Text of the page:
The Sony stand is always a safe bet if you want to get hands-on with new releases at IBC, and given the raft of updates they’ve announced over the past few months, we’re expecting things to get particularly grabby this year. For anyone who missed the original announcements, here’s a quick recap of what we already know is coming…
The PXW-Z100, X160 and X180 are already available on our site, with the tardy (but extremely pleasing) PXW-X70 due to follow them soon. This newcomer replaces the older NX70 and PMW-100, offering you a compact XAVC camera that can slot into a broadcast environment. It’ll also be able to stream directly to Ustream from early 2015.
Its 1″ sensor and fixed lens combo put us in mind of the RX100, and this is an ideal camera for anyone who likes to shoot with a shallow depth of field or who wants to make their talking head shots look particularly lush. Features we particularly appreciate include 3G SDI connectivity, its state of 4K readiness and the fact that its two media slots have separate record buttons, so you can shoot the entirety of an event on one card, then selectively record key takes to the other.
Another new addition we’re hoping to get our hands on at IBC is the PXW-X500, which we’re told will boast three 2/3″ CMOS sensors with horizontal and digital ALAC and will shoot up to 120fps in XAVC mode, or at standard frame rates (ie no slow or fast motion) when shooting in ProRes or DNxHD mode, both of which are available as leasable add-ons.
A nice feature to note on the PXW-X500 is that, while it records to SxS as a rule, there’s also an SD card slot that you can use to record proxies, and both your SD card and your SxS can be formatted to FAT, without the need for extra UDF formatting on the SxS card.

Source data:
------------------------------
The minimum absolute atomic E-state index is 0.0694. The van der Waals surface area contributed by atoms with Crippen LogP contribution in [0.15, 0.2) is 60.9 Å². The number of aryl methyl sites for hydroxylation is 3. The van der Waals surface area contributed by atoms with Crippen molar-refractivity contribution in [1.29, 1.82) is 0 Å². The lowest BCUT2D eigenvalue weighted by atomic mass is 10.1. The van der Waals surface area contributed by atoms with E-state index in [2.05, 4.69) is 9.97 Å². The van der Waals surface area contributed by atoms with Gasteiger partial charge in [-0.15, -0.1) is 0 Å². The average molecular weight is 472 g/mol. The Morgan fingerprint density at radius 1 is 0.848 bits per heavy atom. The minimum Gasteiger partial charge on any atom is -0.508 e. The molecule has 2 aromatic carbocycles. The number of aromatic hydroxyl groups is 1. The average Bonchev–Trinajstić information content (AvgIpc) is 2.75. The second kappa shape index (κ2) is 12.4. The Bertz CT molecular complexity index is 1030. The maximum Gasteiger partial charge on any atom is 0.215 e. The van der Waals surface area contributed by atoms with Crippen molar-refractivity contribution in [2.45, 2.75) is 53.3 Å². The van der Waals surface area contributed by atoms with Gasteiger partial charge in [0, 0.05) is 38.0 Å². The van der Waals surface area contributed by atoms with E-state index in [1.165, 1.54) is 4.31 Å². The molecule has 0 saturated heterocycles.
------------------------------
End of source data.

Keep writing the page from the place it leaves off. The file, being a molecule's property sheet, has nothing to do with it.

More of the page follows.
PXW-180 and PXW-160
The PXW-X180, which has gotten the most love from Sony in the buildup to IBC, offers 3x 1/3″ Exmor CMOS sensors, a 25x HD lens and a variable Neutral Density filter. The headline, however, is the fact that the X180 will be getting a firmware update to enable live streaming in early 2015, making it great for ENG and events.
Not one to be left out, the PXW-Z100 had bagged itself a pre-show firmware upgrade that “supports 4K/59.59p, 4K/50p, 4K/29.97p, and 4K/25p signal” and adds a slow shutter speed setting in Slow & Quick mode.
Not wanting to look like XAVC fetishists, we should also mention that the HXR-MC2500, a long-awaited follow-up to the MC2000. This new shouldermount model comes with full WiFi and newer field control, so it’s great for event videographers who want to be able to get the perfect angle regardless of whether or not there’s room for them behind the camera; they’ll also appreciate the MC2500’s whopping 14 hour battery life.
We’ve been promised better low light performance and a new, multi-interface shoe that will allow wireless audio in (this also comes with the X160 and X180).
And finally, the A-7S
If you’re more of a mirrorless/DSLR type, pin your IBC hopes on the A-76’s 12 megapixel Full Frame sensor. This means each pixel gets three times as much light as it would in your old A-7R (feel free to align that aside in disgust at this point). In a move we’re particularly pleased by, it offer direct compatibility with the Atomos Shogun, so you can record in Pro Res, though natively it records 50Mbps X-AVC-S interlaced and outputs S-LOG.
Timecode is available over HDMI; zebra and peak meters are included and you can use Canon lenses as long as you pair the camera with an NEX Metabones adaptor, although it is Full Frame, so we’d recommend you shy away from EFS lenses.